## Introduction

There is no need to introduce **Pi**! **Pi** is one of the most interesting **mathematical constant**. Originally, Pi has been defined as the ratio of a circle’s circumference to its diameter. However, Pi is more than that: it unexpectedly **shows up **in almost **all areas of mathematics and physics**.

So, why not use it to explore a bit more of computer programming?

One thing that you must know about Pi:** Pi is ****irrational****,** meaning that you cannot write it as a finite (nor cyclic) suite of digits**.** Actually Pi is even transcendental, but it has nothing to do with this post! So, **Pi is an infinite and fascinating suite of digits that starts like this 3.1415926535897932384626433… **

Super computers have already computed thousands, millions, billions of Pi digits, but this is nothing compare to the Pi digits suite length.

So here is our challenge:

**Compute Pi’s 300 first digits using Javascript** and only Javascript. Why is it hard? Because, Javascript has its own limitations when dealing with **float precisions**, especially when dealing with non trivial math functions.

**Let’s see what we can do**!

## A Naive algorithm to compute Pi

All sources needed here are available in the following JSFiddle. Do not hesitate to modify it and test Javascript behaviour!

Let’s build a very simple **HTML & CSS User Interface**:

As you can see, **Pi is hard coded as 3.14** for now through **computePi()** function. We are going to iterate over this function in the next paragraphs.

First improvement: compute Pi for real using math functions. According to this web page, there is a simple expression of Pi based on **atan()** function: ** **

**π = 4·arctan(1)**.

Hopefully, **arctan()** is available in **Javascript Math Class**:

Click on** ‘Compute me’**. Here is the output:

That’s a good start! We now have a first approximation of Pi with **17 correct digits**!

Can we go further? What if we try to **increase Javascript precision** using **toPrecision()**?

Run it again:

It looks very bad! We get a lot of zero at the end and **new digits are wrong**! It seems we have reached Javascript limits.

## Coding our own atan() Function

We won’t go further using basic Javascript. **We have to code our own functions**. To do so, we are going to need a little help from mathematics. Most of the functions, if they are nice enough (continuity / derivability), can be approached by an infinite sum. These infinite sums are called Taylor Series.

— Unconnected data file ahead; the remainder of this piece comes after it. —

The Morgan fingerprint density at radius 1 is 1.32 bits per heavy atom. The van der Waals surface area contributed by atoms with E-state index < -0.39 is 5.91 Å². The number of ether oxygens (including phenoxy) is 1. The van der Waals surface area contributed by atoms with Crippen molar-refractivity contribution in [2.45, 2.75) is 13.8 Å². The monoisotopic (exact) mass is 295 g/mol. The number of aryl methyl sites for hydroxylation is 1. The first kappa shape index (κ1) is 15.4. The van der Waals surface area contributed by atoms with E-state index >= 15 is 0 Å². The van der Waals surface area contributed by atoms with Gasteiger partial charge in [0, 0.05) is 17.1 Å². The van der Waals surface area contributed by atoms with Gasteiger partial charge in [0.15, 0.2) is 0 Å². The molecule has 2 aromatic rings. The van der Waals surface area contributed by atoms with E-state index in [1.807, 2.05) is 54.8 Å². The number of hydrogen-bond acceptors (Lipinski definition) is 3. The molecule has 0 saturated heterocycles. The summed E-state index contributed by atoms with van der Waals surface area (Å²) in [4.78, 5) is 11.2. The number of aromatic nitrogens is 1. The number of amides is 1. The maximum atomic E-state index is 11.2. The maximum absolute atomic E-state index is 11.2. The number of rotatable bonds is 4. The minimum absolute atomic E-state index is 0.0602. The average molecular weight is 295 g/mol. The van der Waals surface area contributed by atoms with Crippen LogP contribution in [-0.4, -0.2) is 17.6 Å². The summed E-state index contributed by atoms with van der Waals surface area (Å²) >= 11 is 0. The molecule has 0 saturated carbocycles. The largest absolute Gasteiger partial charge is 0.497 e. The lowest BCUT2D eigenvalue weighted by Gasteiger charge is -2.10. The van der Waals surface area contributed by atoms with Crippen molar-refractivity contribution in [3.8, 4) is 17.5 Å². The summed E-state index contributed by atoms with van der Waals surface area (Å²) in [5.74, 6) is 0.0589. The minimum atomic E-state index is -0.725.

In our case, we have the following expression:

**arctan(x) = x − x ^{3}/3 + x^{5}/5 − x^{7}/7 + x^{9}/9 − x^{11}/11 + . . .**

Programmatically:

You should get same output. However, for performances reasons, we are going to use a slightly different expression of Pi:

**π = 4·(4·arctan(1/5) – atan(1/239))**

This formula converges way faster using our custom atan function. Just have a look our Taylor Series using x = 1 and x = 1/5 and look at term sizes.

Our latest Pi algorithm now looks like this:

Still getting correct Pi digits:

Using **toPrecision()** tricks:

Not better. **We managed to replace this obscure atan function by something we can control**. However, we did not manage to compute more Pi digits from now on. We need to go one step further!

## Computing arctan using Javascript big.js Library

Javascript is not able to handle such precision. The following JS expression in your Javascript console:

We need a way to keep float precisions when adding, multiplying, dividing floats together. In order to do that, we are going to use the great big.js Library. **This library provides an API to run operations between numbers with an arbitrary precision**.

For example, lets compare x = 1/5 using big.js and Javascript:

```
const bigOne = new Big(1)
let preciseX = bigOne.div(5)
let x = 1/5
```

We can now come with a new version of our atan() function:

Latest algorithm sources are available in this JSFiddle if you don’t want to update previous one!

**Note: **he arithmetic methods always return the exact result `div`

`sqrt`

and `pow`

(with

Press ‘Compute me’ button… and let magic happens:

Comparing to **Pi’s first digits:**

π = 3.141592653589793238462643383279502884197169399375105820974944592307816406286208998628034825342117067982148086513282306647093844609550582231725359408128481117450284102701938521105559644622948954930381964428810975665933446128475648233786783165271201909145648566923460348610454326648213393607260249141273724587006606315588174881520920962829254091715364367892590360011330530548820466521384146951941511609433057270365759591953092186117381932611793105118548074462379962749567351885752724891227938183011949129833673362440656643086021394946395224737190702179860943702770539217176293176752384674818467669405132000568127145263560827785771342757789609173637178721468440901224953430146549585371050792279689258923542019956112129021960864034418159…

**Great! We have achieved our goal: code an algorithm to compute Pi’s 300 first digits!**

You can go as far as you want, depending on how fast is your CPU. Take time to try different values of precisions. You can also try to implement different Pi expression in your computePi() function.

## Conclusions

I love Pi. But Pi was just a pretext to dive into Javascript float precision. I hope you now have a better understanding of Javascript limits. If you want to learn more about big.js and** how calculations are done behind the scene**, feel free to have a look at big.js source code available on GitHub. It’s quite interesting!